Cami likes chicken pesto pasta made with homemade pesto and in the wet food container she likes applesauce. My mother-in-law taught me how to make incredibly good basil pesto from her garden basil and freeze it in single servings for a year's supply. Now I do it every year and I can't live without it.

Chloe wanted to say Top Ramen (!) but I told her she couldn't pick something that I don't serve. "Just kidding, Mom." Her real favorite is none other than Barney Butter sandwiches made with either jam, honey, or bananas and sprouts!


What Works...Success Stories

"I just want to thank you for making such a wonderful product! I'm in college and spend a great deal of time on campus during the week. I used to have only a few choices for lunch: bring a sandwich or yogurt or settle for an expensive (yet convenient) lunch at the food court at $5-6 a pop. I absolutely love my Lunch Date! I've been eating healthier foods that I prepare at home, have been saving a TON of money, and I've been reducing waste all at the same time. A lot of my friends and professors have been asking about my Laptop Lunch, and I've been directing them all to your Web site. Thanks again for making such a wonderful product and awesome newsletters!"

        --Kara Strawn, Mount Pleasant, MI

"I pack lunches for my "big" boy - my husband of 30 years - who works at the Jet Propulsion Laboratory in Pasadena, CA. I've been sending his lunch in a plastic grocery bag - very aesthetic ;-) When I saw your Laptop Lunch System on Rachael Ray's new daytime show, I knew it would be perfect for him. Now it looks like he's got 2 laptops (very techy, going along with all the techies at JPL)! Better than a plastic grocery bag containing his lunch!"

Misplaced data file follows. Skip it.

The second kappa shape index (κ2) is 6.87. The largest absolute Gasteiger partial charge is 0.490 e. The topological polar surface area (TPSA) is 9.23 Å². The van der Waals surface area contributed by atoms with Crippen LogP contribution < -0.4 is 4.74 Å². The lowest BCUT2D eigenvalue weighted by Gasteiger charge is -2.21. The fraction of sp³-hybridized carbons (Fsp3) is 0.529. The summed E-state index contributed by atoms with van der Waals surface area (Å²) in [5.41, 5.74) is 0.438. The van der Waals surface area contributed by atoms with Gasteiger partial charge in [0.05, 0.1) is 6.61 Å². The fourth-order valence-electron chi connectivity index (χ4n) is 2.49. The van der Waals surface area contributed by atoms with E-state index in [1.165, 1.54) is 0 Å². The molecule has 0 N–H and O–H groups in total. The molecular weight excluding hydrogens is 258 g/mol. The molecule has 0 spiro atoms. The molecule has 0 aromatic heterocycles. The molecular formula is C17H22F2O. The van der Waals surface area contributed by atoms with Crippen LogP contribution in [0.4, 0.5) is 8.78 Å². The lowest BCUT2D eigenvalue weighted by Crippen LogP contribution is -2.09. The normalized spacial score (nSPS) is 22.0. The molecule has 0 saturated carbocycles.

--Amy Putnam, Sierra Madre, CA

"The Laptop Lunchbox is terrific. I carry meals everywhere for my kids because of food allergies, and this makes it so easy and convenient to take food wherever we go. My kids love the containers and the cool carry bag. The lunchbox gives inspiration to be creative with my children’s lunches, and they always come home empty. I am amazed at how much easier it is to pack a lunch with this instead of using plastic bags. It saves time because the containers are all in one place. All I have to do is fill them. It saves money because I am no longer throwing away plastic bags and single use containers. Thanks for a great product!"

--Angela, Illinois, POCHA of Will County Food Allergy Support Group


Do you have a success story or photo to share? Email it to us at [email protected].


Featured Web Site: http://www.grassrootsinfo.org

Grassroots Environmental Education www.grassrootsinfo.org is a non-profit organization dedicated to educating the public about the links between common environmental exposures and human health. Their mission is to cultivate a broad-based understanding of environmental issues in order to bring about positive and lasting change. They strive to shape opinion by developing materials and programs that bridge the gap between scientific research and public understanding. Their goal is to empower individuals and groups to act as catalysts for change in their own communities.



Learn more about...

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April Highlights

Healthy Twists on Old Favorites, Green Opportunities, and Tips for Making Healthy Lunches!


Obentec